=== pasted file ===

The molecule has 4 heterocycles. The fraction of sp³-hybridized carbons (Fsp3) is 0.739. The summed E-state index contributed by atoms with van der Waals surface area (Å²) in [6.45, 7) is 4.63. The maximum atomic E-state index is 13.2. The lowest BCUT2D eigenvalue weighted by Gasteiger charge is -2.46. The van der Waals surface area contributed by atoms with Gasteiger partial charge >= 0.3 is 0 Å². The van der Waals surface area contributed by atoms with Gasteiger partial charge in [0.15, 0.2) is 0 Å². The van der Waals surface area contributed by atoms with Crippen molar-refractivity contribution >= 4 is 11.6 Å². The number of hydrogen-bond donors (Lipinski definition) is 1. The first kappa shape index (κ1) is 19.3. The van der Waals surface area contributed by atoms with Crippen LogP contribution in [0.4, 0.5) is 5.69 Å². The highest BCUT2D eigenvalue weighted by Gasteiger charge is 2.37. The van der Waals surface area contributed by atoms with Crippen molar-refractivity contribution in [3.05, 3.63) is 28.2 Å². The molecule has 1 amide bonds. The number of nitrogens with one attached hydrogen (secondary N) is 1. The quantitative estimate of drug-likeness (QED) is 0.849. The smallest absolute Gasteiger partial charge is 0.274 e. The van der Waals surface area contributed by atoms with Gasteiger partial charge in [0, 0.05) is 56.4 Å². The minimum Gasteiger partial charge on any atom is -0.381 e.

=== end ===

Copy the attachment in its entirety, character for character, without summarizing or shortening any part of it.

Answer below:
The molecule has 4 heterocycles. The fraction of sp³-hybridized carbons (Fsp3) is 0.739. The summed E-state index contributed by atoms with van der Waals surface area (Å²) in [6.45, 7) is 4.63. The maximum atomic E-state index is 13.2. The lowest BCUT2D eigenvalue weighted by Gasteiger charge is -2.46. The van der Waals surface area contributed by atoms with Gasteiger partial charge >= 0.3 is 0 Å². The van der Waals surface area contributed by atoms with Gasteiger partial charge in [0.15, 0.2) is 0 Å². The van der Waals surface area contributed by atoms with Crippen molar-refractivity contribution >= 4 is 11.6 Å². The number of hydrogen-bond donors (Lipinski definition) is 1. The first kappa shape index (κ1) is 19.3. The van der Waals surface area contributed by atoms with Crippen LogP contribution in [0.4, 0.5) is 5.69 Å². The highest BCUT2D eigenvalue weighted by Gasteiger charge is 2.37. The van der Waals surface area contributed by atoms with Crippen molar-refractivity contribution in [3.05, 3.63) is 28.2 Å². The molecule has 1 amide bonds. The number of nitrogens with one attached hydrogen (secondary N) is 1. The quantitative estimate of drug-likeness (QED) is 0.849. The smallest absolute Gasteiger partial charge is 0.274 e. The van der Waals surface area contributed by atoms with Gasteiger partial charge in [0, 0.05) is 56.4 Å². The minimum Gasteiger partial charge on any atom is -0.381 e.